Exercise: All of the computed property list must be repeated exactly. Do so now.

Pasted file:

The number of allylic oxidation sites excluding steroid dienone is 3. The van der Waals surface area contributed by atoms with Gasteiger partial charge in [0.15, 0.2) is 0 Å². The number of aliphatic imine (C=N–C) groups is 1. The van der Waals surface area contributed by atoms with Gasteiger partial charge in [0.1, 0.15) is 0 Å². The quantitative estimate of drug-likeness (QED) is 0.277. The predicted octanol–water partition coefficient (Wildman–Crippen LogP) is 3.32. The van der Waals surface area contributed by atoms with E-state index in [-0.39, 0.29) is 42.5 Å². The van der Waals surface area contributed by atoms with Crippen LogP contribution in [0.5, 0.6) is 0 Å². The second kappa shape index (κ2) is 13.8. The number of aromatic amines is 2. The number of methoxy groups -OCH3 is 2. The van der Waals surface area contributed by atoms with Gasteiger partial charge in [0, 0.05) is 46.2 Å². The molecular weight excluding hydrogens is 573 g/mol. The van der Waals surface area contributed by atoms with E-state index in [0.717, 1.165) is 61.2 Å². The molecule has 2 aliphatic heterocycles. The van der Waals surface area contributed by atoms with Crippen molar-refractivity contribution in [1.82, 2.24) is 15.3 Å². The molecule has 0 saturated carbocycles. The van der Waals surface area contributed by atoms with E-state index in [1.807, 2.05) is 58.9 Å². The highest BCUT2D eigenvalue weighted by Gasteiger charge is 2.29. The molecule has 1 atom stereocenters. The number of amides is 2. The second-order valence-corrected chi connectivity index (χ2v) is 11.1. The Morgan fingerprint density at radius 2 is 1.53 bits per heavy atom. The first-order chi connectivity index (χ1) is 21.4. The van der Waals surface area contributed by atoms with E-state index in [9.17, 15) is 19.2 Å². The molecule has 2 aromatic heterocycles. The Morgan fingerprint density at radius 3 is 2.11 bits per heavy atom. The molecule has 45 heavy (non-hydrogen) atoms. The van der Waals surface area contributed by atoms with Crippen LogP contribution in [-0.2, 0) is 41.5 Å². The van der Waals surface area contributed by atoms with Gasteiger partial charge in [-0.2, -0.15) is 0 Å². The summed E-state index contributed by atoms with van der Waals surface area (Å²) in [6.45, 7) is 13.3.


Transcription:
The number of allylic oxidation sites excluding steroid dienone is 3. The van der Waals surface area contributed by atoms with Gasteiger partial charge in [0.15, 0.2) is 0 Å². The number of aliphatic imine (C=N–C) groups is 1. The van der Waals surface area contributed by atoms with Gasteiger partial charge in [0.1, 0.15) is 0 Å². The quantitative estimate of drug-likeness (QED) is 0.277. The predicted octanol–water partition coefficient (Wildman–Crippen LogP) is 3.32. The van der Waals surface area contributed by atoms with E-state index in [-0.39, 0.29) is 42.5 Å². The van der Waals surface area contributed by atoms with Crippen LogP contribution in [0.5, 0.6) is 0 Å². The second kappa shape index (κ2) is 13.8. The number of aromatic amines is 2. The number of methoxy groups -OCH3 is 2. The van der Waals surface area contributed by atoms with Gasteiger partial charge in [0, 0.05) is 46.2 Å². The molecular weight excluding hydrogens is 573 g/mol. The van der Waals surface area contributed by atoms with E-state index in [0.717, 1.165) is 61.2 Å². The molecule has 2 aliphatic heterocycles. The van der Waals surface area contributed by atoms with Crippen molar-refractivity contribution in [1.82, 2.24) is 15.3 Å². The molecule has 0 saturated carbocycles. The van der Waals surface area contributed by atoms with E-state index in [1.807, 2.05) is 58.9 Å². The highest BCUT2D eigenvalue weighted by Gasteiger charge is 2.29. The molecule has 1 atom stereocenters. The number of amides is 2. The second-order valence-corrected chi connectivity index (χ2v) is 11.1. The Morgan fingerprint density at radius 2 is 1.53 bits per heavy atom. The first-order chi connectivity index (χ1) is 21.4. The van der Waals surface area contributed by atoms with E-state index in [9.17, 15) is 19.2 Å². The molecule has 2 aromatic heterocycles. The Morgan fingerprint density at radius 3 is 2.11 bits per heavy atom. The molecule has 45 heavy (non-hydrogen) atoms. The van der Waals surface area contributed by atoms with Crippen LogP contribution in [-0.2, 0) is 41.5 Å². The van der Waals surface area contributed by atoms with Gasteiger partial charge in [-0.2, -0.15) is 0 Å². The summed E-state index contributed by atoms with van der Waals surface area (Å²) in [6.45, 7) is 13.3.